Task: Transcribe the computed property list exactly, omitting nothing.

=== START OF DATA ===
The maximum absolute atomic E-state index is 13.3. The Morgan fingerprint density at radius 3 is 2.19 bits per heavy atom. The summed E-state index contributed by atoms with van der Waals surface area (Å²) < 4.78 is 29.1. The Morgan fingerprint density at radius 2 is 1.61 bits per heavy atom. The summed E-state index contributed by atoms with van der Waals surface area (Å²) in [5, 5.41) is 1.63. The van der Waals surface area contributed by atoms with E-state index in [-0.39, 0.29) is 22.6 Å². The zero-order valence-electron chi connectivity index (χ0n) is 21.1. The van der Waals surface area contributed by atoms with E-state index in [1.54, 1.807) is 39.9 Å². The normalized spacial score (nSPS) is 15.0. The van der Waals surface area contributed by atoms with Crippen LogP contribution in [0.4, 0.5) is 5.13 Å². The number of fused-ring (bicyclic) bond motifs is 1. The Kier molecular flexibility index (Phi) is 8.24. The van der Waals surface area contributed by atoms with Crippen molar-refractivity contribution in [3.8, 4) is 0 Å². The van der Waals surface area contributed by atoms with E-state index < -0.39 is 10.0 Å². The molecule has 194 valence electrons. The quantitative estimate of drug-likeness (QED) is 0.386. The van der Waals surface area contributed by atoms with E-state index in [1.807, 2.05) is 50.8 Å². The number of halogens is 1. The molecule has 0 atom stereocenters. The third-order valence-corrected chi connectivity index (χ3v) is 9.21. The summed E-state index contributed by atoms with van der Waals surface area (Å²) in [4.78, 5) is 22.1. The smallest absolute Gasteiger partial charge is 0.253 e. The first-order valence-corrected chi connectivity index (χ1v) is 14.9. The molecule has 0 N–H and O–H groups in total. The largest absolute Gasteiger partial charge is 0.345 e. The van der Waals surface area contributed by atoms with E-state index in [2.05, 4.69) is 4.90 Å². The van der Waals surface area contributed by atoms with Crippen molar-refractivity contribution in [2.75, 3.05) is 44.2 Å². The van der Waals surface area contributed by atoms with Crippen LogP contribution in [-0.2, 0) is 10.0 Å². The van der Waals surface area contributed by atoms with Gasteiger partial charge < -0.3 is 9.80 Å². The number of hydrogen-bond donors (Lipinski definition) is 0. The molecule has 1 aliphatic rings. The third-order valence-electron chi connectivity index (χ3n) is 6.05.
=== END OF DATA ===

The maximum absolute atomic E-state index is 13.3. The Morgan fingerprint density at radius 3 is 2.19 bits per heavy atom. The summed E-state index contributed by atoms with van der Waals surface area (Å²) < 4.78 is 29.1. The Morgan fingerprint density at radius 2 is 1.61 bits per heavy atom. The summed E-state index contributed by atoms with van der Waals surface area (Å²) in [5, 5.41) is 1.63. The van der Waals surface area contributed by atoms with E-state index in [-0.39, 0.29) is 22.6 Å². The zero-order valence-electron chi connectivity index (χ0n) is 21.1. The van der Waals surface area contributed by atoms with E-state index in [1.54, 1.807) is 39.9 Å². The normalized spacial score (nSPS) is 15.0. The van der Waals surface area contributed by atoms with Crippen LogP contribution in [0.4, 0.5) is 5.13 Å². The number of fused-ring (bicyclic) bond motifs is 1. The Kier molecular flexibility index (Phi) is 8.24. The van der Waals surface area contributed by atoms with Crippen molar-refractivity contribution in [3.8, 4) is 0 Å². The van der Waals surface area contributed by atoms with E-state index < -0.39 is 10.0 Å². The molecule has 194 valence electrons. The quantitative estimate of drug-likeness (QED) is 0.386. The van der Waals surface area contributed by atoms with E-state index in [1.807, 2.05) is 50.8 Å². The number of halogens is 1. The molecule has 0 atom stereocenters. The third-order valence-corrected chi connectivity index (χ3v) is 9.21. The summed E-state index contributed by atoms with van der Waals surface area (Å²) in [4.78, 5) is 22.1. The smallest absolute Gasteiger partial charge is 0.253 e. The first-order valence-corrected chi connectivity index (χ1v) is 14.9. The molecule has 0 N–H and O–H groups in total. The largest absolute Gasteiger partial charge is 0.345 e. The van der Waals surface area contributed by atoms with E-state index in [2.05, 4.69) is 4.90 Å². The van der Waals surface area contributed by atoms with Crippen molar-refractivity contribution in [2.75, 3.05) is 44.2 Å². The van der Waals surface area contributed by atoms with Crippen LogP contribution in [-0.2, 0) is 10.0 Å². The van der Waals surface area contributed by atoms with Gasteiger partial charge < -0.3 is 9.80 Å². The number of hydrogen-bond donors (Lipinski definition) is 0. The molecule has 1 aliphatic rings. The third-order valence-electron chi connectivity index (χ3n) is 6.05.